Kevin Sayar on Taking the Helm at Kanopy

Kevin Sayar, previously at ProQuest, was named the new CEO of streaming video platform Kanopy in October. LJ caught up with him at the Charleston Library Conference to hear his thoughts on early days at Kanopy.

Kevin Sayar head shotKevin Sayar was named the new CEO of streaming video platform Kanopy in October. Sayar was previously at ProQuest, where he held multiple roles, including senior vice president and general manager of ProQuest Books, and SVP and GM ProQuest Workflow Solutions, the company’s software business unit. Prior to his time at ProQuest, Sayar was president and cofounder of ebrary, one of the pioneering online ebook companies, founded in 1999.

Sayar succeeds Kanopy founder Olivia Humphrey, who is relocating with her family back to her native Australia. Humphrey will stay on as Kanopy’s executive chairman of the board.

LJ caught up with Sayar at the Charleston Library Conference to hear his thoughts on early days at Kanopy.

LJ: What was your path from ProQuest to Kanopy?

I was consulting for ProQuest while also getting to know some other players in the industry. In that process I was able to learn about Kanopy, and what was going on in the two markets that they play in—the academic and the public library space. It wasn't too long after that I was approached and [told] the news that Olivia was planning on moving her family back to Australia and they were looking for a new CEO.

It's a very small company, and I'm familiar with small companies. It’s a really amazing culture—passionate folks work there. I felt like it was a good fit because I've done a lot of similar things and it seemed like the right time for me to join.

How does your experience align with what Kanopy is working on?

When I met with Olivia I felt like I got lucky. There were so many parallels—not just cofounding ebrary, an ebook platform in the early days, and all the challenges we went through, but specifically the business models. I had subsequently acquired EBL eBooks [which became ProQuest EBook Central], the first ebook company to actually develop a patron-driven acquisition model, and we had experienced some of the same pain points with regard to challenges for librarians to manage their budgets, and the sustainability of that model. We were able to make the necessary changes with the libraries' help.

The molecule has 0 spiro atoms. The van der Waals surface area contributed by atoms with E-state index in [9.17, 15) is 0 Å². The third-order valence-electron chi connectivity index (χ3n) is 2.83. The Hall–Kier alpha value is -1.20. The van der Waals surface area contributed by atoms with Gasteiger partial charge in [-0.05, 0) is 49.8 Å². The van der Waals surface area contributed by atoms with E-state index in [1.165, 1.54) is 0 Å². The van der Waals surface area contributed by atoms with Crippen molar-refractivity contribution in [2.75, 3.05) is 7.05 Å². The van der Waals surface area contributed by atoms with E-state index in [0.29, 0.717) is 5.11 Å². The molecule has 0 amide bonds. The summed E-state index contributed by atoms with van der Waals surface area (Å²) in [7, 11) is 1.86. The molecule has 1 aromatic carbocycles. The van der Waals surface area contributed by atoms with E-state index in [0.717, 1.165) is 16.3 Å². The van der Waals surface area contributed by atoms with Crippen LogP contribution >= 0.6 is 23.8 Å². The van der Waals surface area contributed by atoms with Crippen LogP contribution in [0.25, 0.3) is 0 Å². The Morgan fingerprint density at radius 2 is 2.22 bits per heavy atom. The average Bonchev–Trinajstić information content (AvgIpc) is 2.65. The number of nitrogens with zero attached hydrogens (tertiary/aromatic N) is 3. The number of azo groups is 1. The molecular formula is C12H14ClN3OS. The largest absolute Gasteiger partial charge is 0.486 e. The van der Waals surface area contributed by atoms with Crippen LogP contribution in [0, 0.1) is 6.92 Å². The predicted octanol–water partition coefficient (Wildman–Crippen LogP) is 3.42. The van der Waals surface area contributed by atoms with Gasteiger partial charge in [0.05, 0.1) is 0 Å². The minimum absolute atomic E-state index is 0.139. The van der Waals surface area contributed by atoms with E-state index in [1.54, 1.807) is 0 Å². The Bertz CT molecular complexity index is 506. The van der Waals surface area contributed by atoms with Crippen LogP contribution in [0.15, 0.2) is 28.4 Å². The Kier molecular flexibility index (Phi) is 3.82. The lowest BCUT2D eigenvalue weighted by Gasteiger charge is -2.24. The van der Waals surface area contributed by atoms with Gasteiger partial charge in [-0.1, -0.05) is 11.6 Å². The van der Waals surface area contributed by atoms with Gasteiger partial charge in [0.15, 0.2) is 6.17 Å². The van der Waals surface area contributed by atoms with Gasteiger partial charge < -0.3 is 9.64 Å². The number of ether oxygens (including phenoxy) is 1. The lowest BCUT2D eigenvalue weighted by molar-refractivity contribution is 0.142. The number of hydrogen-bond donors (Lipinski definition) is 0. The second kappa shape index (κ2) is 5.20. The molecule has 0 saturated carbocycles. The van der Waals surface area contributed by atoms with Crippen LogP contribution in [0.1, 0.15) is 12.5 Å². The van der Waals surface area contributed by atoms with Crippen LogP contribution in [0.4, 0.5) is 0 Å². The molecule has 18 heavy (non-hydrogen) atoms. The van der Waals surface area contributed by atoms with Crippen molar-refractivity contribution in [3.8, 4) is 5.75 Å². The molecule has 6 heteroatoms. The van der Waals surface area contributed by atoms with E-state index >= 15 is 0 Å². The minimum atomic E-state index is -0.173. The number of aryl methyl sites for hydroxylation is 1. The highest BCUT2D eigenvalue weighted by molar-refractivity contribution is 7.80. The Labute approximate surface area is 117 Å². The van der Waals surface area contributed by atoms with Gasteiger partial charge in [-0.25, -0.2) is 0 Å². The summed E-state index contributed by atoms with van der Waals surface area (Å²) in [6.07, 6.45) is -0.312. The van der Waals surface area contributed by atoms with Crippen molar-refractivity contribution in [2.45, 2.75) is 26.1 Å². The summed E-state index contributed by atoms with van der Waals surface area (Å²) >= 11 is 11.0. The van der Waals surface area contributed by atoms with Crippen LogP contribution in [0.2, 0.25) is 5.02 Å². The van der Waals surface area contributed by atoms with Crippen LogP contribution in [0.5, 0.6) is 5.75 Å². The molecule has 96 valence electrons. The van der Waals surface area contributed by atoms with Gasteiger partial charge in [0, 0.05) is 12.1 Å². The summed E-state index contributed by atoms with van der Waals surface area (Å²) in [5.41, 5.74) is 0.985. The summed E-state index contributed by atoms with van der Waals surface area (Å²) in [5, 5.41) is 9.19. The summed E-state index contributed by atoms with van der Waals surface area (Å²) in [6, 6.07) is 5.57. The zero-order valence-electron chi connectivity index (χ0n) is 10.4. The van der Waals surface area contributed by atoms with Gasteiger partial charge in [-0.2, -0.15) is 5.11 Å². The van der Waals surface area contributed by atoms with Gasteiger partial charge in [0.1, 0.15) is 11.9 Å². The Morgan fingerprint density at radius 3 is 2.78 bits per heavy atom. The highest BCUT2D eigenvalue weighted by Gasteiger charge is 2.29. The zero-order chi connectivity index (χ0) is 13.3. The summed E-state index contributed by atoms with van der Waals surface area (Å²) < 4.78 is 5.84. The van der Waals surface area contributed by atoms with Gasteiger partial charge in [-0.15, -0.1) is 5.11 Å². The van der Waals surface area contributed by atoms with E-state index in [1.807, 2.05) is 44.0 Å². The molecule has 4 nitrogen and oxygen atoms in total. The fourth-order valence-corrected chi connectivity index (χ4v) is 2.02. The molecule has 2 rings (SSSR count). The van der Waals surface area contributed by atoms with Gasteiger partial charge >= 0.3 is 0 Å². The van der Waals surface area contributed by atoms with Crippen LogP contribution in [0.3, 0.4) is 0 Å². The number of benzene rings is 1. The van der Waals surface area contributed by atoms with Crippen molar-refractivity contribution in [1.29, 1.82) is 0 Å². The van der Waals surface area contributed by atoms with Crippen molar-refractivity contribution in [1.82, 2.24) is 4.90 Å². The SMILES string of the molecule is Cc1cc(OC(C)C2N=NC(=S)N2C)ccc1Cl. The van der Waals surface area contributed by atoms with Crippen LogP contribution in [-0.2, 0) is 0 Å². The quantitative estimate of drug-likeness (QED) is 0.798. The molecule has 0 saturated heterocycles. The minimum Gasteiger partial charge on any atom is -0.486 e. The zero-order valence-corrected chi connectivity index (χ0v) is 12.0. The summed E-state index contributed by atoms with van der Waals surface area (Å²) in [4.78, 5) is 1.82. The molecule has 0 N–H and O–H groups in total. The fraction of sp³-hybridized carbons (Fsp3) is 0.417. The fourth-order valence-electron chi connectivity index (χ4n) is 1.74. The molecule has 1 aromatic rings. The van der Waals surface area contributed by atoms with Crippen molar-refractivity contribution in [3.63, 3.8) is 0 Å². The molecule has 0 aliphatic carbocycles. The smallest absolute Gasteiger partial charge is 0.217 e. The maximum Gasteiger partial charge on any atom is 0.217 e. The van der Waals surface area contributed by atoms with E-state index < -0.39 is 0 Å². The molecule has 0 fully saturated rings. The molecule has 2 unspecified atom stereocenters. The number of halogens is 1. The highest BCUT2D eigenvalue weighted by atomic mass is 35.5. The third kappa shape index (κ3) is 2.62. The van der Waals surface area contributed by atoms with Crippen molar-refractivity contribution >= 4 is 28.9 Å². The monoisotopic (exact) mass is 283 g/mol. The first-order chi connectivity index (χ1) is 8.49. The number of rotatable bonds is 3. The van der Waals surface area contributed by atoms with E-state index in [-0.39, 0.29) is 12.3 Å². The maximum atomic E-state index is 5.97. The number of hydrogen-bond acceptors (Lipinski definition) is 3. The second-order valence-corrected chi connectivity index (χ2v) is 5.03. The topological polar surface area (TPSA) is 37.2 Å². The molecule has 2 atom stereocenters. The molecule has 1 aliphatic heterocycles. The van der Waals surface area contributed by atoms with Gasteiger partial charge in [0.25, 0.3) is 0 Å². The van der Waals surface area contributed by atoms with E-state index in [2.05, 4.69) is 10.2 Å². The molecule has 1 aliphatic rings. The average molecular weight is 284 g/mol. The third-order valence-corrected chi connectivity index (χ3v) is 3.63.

You can find yourself in a situation where halfway through the budget cycle you've spent 100 percent of your budget. So the question becomes: How do you get the benefit of both [circulation and affordability]? Being high visibility, having tools, having control, and then having some automation in there as well—you don't have to have a very manual workflow. When I started doing that due diligence and talking to Olivia, it was very apparent to me that [Kanopy was] looking to solve this almost for the first time. They were caught a bit by surprise.

Are people concerned with budget issues in terms of their Kanopy subscriptions?

A couple of short-term solutions have already been put into the marketplace to help librarians deal with the challenges. It's not just the users that really value the product, librarians value the product as well. They are eager to help in terms of solving the sustainability of the model to see that digital streaming media has a place in the future of supporting scholarly learning and the curriculum that it supports. I feel confident that we're going to be able to work together and find the right solutions. The first step is really understanding. So with that in mind, we're doing a survey of our existing customers, and have deep conversations with them. Once we get that under our belts, we'll be able to pretty quickly turn around and publish a loose road map in terms of how we're going to address some of the challenges and still [give libraries] the benefits. You should expect a progress report at ALA Midwinter and ER&L. But the response, already in the couple of days that I've been [at Charleston], has been positive and really encouraging.